Legislators are worried that the state won’t have a system in place to regulate recreational marijuana by the end of the year. (L.A. Times)

Amid Long Waits, S.D. Misses VA Funds

A joint investigation by KPBS and NPR probes congressional efforts to shorten VA wait times: In Southern California, the journalists “found no discernible pattern in how the VA actually spent the money earmarked for hiring. The VA says 5 percent of $2.5 billion was held so they could give priority to 33 VA hospital systems around the country. In fact, every Southern California VA medical center was given priority except San Diego’s. Yet in 2014, if a veteran needed to see a mental health specialist, San Diego had one of the longest wait times in the country.”

The money was gone by the time San Diego asked for it. Now, wait times for mental health professionals are becoming shorter, “although more veterans are waiting longer than 30 days to see a mental health provider in San Diego than when the law passed in 2014.”

Lawyer: Traffic Ticket Amnesty System Is Broken

More than 175,000 Californians have been able to get their traffic ticket fines reduced thanks to a 2014 amnesty. But the number of cases in San Diego County is just 7,000, suggesting that the program hasn’t caught on here as much as elsewhere in the state.

What’s going on? In the second part of a two-part series, an attorney tells KPBS that “hundreds of people with traffic tickets have complained to her office over the last two years that their applications for amnesty are being returned as incomplete.”

The amnesty program ends in March. “Only people who received tickets due by Jan. 1, 2013, who have a suspended driver’s license and who are paying off tickets qualify for amnesty,” KPBS reports. “They can receive up to an 80 percent reduction on what they owe.”

Unpaid traffic fines can add up, especially when they multiply. And the fines can haunt people for years, even decades: In 2009, I wrote a VOSD story about a Washington state man who found himself facing a $322 bill for a busted taillight ticket he got in San Diego … in 1991. He said he’d paid, but he didn’t keep 19-year-old records.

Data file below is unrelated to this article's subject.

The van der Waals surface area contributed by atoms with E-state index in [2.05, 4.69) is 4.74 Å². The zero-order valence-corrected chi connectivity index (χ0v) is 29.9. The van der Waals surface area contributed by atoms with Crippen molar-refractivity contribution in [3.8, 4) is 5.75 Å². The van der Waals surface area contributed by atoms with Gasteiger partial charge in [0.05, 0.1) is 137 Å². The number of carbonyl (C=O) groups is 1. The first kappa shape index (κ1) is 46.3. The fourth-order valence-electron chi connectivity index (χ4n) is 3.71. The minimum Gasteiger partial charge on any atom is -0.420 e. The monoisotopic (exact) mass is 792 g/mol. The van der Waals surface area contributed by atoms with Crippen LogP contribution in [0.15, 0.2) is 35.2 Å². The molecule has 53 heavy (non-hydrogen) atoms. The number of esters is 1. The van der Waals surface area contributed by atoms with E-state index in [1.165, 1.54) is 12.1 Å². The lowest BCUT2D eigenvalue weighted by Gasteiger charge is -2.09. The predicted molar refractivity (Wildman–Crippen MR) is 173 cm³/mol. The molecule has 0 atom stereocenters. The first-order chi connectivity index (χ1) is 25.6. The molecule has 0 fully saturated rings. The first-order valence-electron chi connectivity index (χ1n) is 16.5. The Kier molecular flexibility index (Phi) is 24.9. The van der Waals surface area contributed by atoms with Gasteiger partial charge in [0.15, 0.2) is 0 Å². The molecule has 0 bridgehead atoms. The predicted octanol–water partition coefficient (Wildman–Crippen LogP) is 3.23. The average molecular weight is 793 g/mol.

“For the perspective of the county court system, however, it’s business as usual,” I wrote. “An old debt is no different than a new debt, and the passage of time doesn’t get anyone off the hook.”

Culture Report: A New Old Town Attitude

The tourist haven of Old Town is looking to draw locals through a brand-new collection of artists, craftsmen and entrepreneurs housed in 1920s-era cottages. That’s the lead story in this week’s VOSD Culture Report, which notes that the businesses hope “to be a cool destination for locals.”

Also in the Culture Report: Spoken-word opera, the impact of potential cuts to federal funding for the arts and a new neighborhood sign that may be unlike any other.

Quick News Hits: What’s Their Frequency?

Henry Coker, the chief county public defender, is retiring, the U-T reports. He’s run the public defender’s office since 2009.

The airport is debuting two hours of free wi-fi for passengers instead of the usual 30 minutes and upgrading it to allow video streaming. Of course, if someone needs to be at the airport for more than two hours, shouldn’t they get all the wi-fi (and mood stabilizers) that they could possibly need?

The city’s looking to expand its rent-a-bike program to La Jolla, and some La Jollans aren’t happy. Critics include a bike rental business owner who says he’s been losing customers. (CW6)

CityBeat columnist Ryan Bradford drops by a “Past Life Therapy” meeting at the Unarius Academy of Science, home to a “science” (as its folks call it) or a “cult” (as other folks call it) devoted to “past lives, self-healing, Atlantis, higher planes, and interdimensionality.”

This spectacularly wig-happy compilation of Unarius films will tell you more about the history (now 60-years-plus) of what the io9 blog calls “the most awesomely bad UFO cult ever.”

Bradford learns that Unarious stands for Universal Articulate Interdimensional Understanding Of Science. He also discovers that aliens “keep buzzing our planet because they’re raising our consciousness … and Unarius is trying to meet their frequencies.”

Hold all my calls! I have some frequencies to meet.

Randy Dotinga is a freelance contributor to Voice of San Diego. He is also immediate past president of the 1,200-member American Society of Journalists and Authors ( Please contact him directly at and follow him on Twitter:

Randy Dotinga is a freelance contributor to Voice of San Diego. Please contact him directly at and follow him on Twitter: